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Bryant RedHawk wrote:Watch the fruit color change, a ripe persimmon will be purplish (this is when they fall to the ground and usually break open) and a just right for picking color is when they go orange with a tinge of the purple color starting to show up.

Redhawk



Are you talking about Nikita's Gift? Sounds like American persimmons. I have to pull my ripe NGs off and there's only a little purple where the fruit is damaged.
 
Bryant RedHawk
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I have both varieties and just this year we got enough Nikita fruit to notice that they ripen almost the same, the American fruit turns purplish when ready to eat and goes "mushy" the day after the color change from orange to purple. The Nikita fruit turns orange and then starts to soften, the orange gets a slight purple tinge around the stem end when it is perfect for eating.  Both of our varieties crack open when they fall off the tree and quickly become ant food.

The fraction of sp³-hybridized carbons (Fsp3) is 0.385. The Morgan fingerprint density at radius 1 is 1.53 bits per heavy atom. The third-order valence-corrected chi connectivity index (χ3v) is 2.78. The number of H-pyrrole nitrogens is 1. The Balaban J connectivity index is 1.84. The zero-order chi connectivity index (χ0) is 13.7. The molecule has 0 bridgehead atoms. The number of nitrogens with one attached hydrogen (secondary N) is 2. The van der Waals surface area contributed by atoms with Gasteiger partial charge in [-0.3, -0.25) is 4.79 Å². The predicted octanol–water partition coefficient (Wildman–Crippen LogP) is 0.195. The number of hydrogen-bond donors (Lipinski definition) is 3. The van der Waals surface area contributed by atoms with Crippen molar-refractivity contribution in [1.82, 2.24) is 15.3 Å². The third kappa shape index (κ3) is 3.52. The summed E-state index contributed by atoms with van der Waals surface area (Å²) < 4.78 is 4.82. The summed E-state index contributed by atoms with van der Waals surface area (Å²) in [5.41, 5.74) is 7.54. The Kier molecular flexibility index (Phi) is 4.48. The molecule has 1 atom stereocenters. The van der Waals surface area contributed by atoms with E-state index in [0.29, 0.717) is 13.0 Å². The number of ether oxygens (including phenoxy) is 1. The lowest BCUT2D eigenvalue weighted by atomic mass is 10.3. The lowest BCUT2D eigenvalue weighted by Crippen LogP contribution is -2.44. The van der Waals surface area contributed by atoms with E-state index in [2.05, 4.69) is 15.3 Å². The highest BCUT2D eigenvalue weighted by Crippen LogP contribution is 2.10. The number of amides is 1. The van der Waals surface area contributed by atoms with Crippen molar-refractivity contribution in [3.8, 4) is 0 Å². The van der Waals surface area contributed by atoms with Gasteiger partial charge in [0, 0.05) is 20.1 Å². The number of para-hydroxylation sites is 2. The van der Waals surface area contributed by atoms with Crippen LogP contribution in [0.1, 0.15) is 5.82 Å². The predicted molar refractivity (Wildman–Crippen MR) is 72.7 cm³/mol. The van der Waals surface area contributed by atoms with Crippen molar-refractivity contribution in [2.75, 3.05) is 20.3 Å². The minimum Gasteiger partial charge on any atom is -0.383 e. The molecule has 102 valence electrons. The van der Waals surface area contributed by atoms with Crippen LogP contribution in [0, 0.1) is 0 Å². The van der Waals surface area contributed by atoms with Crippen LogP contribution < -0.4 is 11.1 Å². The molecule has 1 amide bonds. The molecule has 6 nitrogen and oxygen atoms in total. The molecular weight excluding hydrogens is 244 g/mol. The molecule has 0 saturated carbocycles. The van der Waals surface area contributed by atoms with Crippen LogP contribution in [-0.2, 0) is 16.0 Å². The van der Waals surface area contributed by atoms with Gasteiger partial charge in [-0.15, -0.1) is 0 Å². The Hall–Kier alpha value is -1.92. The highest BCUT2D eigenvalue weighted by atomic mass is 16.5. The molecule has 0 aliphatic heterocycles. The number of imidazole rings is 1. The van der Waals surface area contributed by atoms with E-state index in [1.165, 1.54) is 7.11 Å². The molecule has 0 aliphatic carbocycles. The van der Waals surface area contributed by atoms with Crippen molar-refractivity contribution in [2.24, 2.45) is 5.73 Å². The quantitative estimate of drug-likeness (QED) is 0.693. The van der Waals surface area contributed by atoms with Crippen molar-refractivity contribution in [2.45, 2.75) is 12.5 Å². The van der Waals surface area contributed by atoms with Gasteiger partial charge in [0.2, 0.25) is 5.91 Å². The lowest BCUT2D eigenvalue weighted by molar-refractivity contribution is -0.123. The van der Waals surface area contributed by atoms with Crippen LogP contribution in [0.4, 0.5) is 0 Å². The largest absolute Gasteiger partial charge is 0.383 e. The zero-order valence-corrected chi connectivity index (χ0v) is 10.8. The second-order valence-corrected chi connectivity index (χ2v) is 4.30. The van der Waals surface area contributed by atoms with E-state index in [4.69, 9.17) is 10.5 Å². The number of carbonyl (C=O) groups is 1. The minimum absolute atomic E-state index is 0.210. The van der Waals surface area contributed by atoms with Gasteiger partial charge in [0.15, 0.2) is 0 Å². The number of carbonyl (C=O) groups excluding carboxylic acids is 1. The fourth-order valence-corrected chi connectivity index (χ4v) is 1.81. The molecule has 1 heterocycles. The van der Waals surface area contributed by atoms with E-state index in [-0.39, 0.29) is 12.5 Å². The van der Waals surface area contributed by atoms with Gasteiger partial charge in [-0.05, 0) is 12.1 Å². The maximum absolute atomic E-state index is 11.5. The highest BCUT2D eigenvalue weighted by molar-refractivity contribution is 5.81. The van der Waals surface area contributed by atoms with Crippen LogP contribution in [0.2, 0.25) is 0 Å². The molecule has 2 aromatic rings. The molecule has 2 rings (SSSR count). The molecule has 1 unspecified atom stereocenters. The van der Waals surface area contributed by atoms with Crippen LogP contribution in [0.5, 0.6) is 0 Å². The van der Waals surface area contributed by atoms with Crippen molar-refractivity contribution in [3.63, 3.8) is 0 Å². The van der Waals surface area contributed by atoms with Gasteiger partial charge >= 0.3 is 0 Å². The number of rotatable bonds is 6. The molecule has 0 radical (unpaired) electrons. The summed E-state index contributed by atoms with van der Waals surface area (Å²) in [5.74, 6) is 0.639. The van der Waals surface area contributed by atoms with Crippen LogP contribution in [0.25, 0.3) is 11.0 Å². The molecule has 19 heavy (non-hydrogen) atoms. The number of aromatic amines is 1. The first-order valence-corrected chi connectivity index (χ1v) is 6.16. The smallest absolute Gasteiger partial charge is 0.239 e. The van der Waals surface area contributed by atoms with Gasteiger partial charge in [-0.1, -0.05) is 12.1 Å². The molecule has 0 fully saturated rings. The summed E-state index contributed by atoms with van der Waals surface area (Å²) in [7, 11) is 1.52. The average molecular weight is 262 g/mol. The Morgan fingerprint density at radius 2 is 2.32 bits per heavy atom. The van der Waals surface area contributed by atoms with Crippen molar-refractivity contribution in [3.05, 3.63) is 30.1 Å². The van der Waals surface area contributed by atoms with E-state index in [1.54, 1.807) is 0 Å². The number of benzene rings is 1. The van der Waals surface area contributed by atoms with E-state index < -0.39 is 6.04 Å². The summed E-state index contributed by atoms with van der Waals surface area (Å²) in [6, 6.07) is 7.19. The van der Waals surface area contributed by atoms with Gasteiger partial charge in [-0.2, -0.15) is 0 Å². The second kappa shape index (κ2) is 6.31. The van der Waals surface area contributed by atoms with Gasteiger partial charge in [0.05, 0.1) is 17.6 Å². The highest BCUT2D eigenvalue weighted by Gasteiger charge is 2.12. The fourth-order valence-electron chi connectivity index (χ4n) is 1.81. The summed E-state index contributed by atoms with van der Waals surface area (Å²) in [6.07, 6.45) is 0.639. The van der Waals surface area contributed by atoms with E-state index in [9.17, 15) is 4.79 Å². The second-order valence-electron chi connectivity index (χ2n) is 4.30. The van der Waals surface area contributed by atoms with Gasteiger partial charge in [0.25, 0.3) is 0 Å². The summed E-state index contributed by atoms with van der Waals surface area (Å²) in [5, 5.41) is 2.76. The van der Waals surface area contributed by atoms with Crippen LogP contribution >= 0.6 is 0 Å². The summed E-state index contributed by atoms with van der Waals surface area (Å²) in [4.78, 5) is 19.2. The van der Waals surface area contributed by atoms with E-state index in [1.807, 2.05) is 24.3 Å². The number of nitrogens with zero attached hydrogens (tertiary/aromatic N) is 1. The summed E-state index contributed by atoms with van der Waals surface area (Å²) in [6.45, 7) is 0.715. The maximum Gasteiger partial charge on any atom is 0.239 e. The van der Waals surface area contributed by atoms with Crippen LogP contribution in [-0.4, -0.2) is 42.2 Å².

Ken W Wilson
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Did yours get freezing weather while ripening? I'm not sure if that made the riper ones mushy or not but the first ones went from hard to mushy over night. They were also sweeter than I liked.  I had some the year before last that were perfect though. They were slightly purple.

I had read that you could slice fairly hard fruits and dehydrate them. This worked pretty good. No bitterness at all. They are only slightly sweet. Not a very strong flavor, but good. Then I tried eating them with lightly salty peanuts. Perfect trail mix! The flavors really compliment each other.  I eat a lot of nuts, so this is very good. I hope they taste good with pecans and carpathian walnuts. Peanuts don't do to well here.

Next year I'll try to eat some at just the right stage and dry the rest. I'll try to dry some at different stages. A little riper would probably be sweeter and more flavor. They were very easy to dry, maybe 16 hours in the dehydrator. I've never made fruit leathers, but I think the very ripe ones would work great. I only had about 12 to work with this year.

I may be more sensitive to bitterness than most people. Beer is way too bitter for me.
 
Ken W Wilson
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Richard, want to trade some cuttings? I'd like to try Rosseyanka.
 
Richard Kastanie
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Ken,

I sent you a PM.